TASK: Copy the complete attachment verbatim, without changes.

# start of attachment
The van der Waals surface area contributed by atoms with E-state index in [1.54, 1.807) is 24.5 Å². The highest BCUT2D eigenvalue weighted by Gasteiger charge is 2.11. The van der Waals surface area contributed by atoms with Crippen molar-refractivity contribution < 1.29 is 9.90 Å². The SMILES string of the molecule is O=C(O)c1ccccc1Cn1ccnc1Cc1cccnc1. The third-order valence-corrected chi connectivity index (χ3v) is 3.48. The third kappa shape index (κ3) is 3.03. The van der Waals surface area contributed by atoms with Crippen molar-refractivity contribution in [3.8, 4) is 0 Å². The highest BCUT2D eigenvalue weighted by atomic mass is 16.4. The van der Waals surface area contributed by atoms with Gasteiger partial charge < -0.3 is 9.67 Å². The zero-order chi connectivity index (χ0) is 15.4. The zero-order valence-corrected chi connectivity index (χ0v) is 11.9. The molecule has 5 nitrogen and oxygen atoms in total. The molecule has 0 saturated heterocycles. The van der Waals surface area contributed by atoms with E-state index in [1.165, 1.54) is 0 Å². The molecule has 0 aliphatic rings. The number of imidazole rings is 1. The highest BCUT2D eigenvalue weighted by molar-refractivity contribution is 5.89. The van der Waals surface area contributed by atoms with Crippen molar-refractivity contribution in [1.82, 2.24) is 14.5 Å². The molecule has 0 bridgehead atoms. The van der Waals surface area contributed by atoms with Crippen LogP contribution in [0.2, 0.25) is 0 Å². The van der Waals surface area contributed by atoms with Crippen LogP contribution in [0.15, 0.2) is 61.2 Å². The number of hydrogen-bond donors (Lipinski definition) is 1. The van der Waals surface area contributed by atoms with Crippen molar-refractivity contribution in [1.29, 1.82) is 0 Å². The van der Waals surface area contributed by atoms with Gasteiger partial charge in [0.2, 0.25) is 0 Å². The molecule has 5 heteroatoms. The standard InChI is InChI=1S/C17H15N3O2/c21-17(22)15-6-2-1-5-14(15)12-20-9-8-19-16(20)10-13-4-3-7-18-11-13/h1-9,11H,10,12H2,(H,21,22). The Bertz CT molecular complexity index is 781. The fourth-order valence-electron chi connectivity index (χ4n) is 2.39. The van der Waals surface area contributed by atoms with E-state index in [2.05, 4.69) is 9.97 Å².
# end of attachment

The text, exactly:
The van der Waals surface area contributed by atoms with E-state index in [1.54, 1.807) is 24.5 Å². The highest BCUT2D eigenvalue weighted by Gasteiger charge is 2.11. The van der Waals surface area contributed by atoms with Crippen molar-refractivity contribution < 1.29 is 9.90 Å². The SMILES string of the molecule is O=C(O)c1ccccc1Cn1ccnc1Cc1cccnc1. The third-order valence-corrected chi connectivity index (χ3v) is 3.48. The third kappa shape index (κ3) is 3.03. The van der Waals surface area contributed by atoms with Crippen molar-refractivity contribution in [3.8, 4) is 0 Å². The highest BCUT2D eigenvalue weighted by atomic mass is 16.4. The van der Waals surface area contributed by atoms with Gasteiger partial charge < -0.3 is 9.67 Å². The zero-order chi connectivity index (χ0) is 15.4. The zero-order valence-corrected chi connectivity index (χ0v) is 11.9. The molecule has 5 nitrogen and oxygen atoms in total. The molecule has 0 saturated heterocycles. The van der Waals surface area contributed by atoms with E-state index in [1.165, 1.54) is 0 Å². The molecule has 0 aliphatic rings. The number of imidazole rings is 1. The highest BCUT2D eigenvalue weighted by molar-refractivity contribution is 5.89. The van der Waals surface area contributed by atoms with Crippen molar-refractivity contribution in [1.82, 2.24) is 14.5 Å². The molecule has 0 bridgehead atoms. The van der Waals surface area contributed by atoms with Crippen LogP contribution in [0.2, 0.25) is 0 Å². The van der Waals surface area contributed by atoms with Crippen LogP contribution in [0.15, 0.2) is 61.2 Å². The number of hydrogen-bond donors (Lipinski definition) is 1. The van der Waals surface area contributed by atoms with Crippen molar-refractivity contribution in [1.29, 1.82) is 0 Å². The van der Waals surface area contributed by atoms with Gasteiger partial charge in [0.2, 0.25) is 0 Å². The molecule has 5 heteroatoms. The standard InChI is InChI=1S/C17H15N3O2/c21-17(22)15-6-2-1-5-14(15)12-20-9-8-19-16(20)10-13-4-3-7-18-11-13/h1-9,11H,10,12H2,(H,21,22). The Bertz CT molecular complexity index is 781. The fourth-order valence-electron chi connectivity index (χ4n) is 2.39. The van der Waals surface area contributed by atoms with E-state index in [2.05, 4.69) is 9.97 Å².